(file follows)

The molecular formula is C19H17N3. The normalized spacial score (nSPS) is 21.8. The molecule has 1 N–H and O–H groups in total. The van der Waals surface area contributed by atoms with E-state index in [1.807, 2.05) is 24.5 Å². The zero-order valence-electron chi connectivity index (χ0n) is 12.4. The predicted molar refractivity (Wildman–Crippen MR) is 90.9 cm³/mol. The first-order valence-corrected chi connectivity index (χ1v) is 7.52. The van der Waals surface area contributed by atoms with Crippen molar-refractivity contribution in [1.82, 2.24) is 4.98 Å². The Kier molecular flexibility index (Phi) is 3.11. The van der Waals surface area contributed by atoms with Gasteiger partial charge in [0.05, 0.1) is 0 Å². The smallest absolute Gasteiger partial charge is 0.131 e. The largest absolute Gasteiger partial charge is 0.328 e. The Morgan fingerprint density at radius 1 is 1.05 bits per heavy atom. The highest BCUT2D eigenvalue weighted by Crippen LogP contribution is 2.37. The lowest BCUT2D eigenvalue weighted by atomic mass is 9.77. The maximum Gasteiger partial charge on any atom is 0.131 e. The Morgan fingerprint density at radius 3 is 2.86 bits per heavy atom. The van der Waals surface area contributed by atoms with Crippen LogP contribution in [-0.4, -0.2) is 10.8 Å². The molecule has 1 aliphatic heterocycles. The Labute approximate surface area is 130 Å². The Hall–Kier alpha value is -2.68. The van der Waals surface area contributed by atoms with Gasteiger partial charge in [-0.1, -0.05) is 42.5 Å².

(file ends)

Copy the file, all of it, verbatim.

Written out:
The molecular formula is C19H17N3. The normalized spacial score (nSPS) is 21.8. The molecule has 1 N–H and O–H groups in total. The van der Waals surface area contributed by atoms with E-state index in [1.807, 2.05) is 24.5 Å². The zero-order valence-electron chi connectivity index (χ0n) is 12.4. The predicted molar refractivity (Wildman–Crippen MR) is 90.9 cm³/mol. The first-order valence-corrected chi connectivity index (χ1v) is 7.52. The van der Waals surface area contributed by atoms with Crippen molar-refractivity contribution in [1.82, 2.24) is 4.98 Å². The Kier molecular flexibility index (Phi) is 3.11. The van der Waals surface area contributed by atoms with Gasteiger partial charge in [0.05, 0.1) is 0 Å². The smallest absolute Gasteiger partial charge is 0.131 e. The largest absolute Gasteiger partial charge is 0.328 e. The Morgan fingerprint density at radius 1 is 1.05 bits per heavy atom. The highest BCUT2D eigenvalue weighted by Crippen LogP contribution is 2.37. The lowest BCUT2D eigenvalue weighted by atomic mass is 9.77. The maximum Gasteiger partial charge on any atom is 0.131 e. The Morgan fingerprint density at radius 3 is 2.86 bits per heavy atom. The van der Waals surface area contributed by atoms with Crippen LogP contribution in [-0.4, -0.2) is 10.8 Å². The molecule has 1 aliphatic heterocycles. The Labute approximate surface area is 130 Å². The Hall–Kier alpha value is -2.68. The van der Waals surface area contributed by atoms with Gasteiger partial charge in [-0.1, -0.05) is 42.5 Å².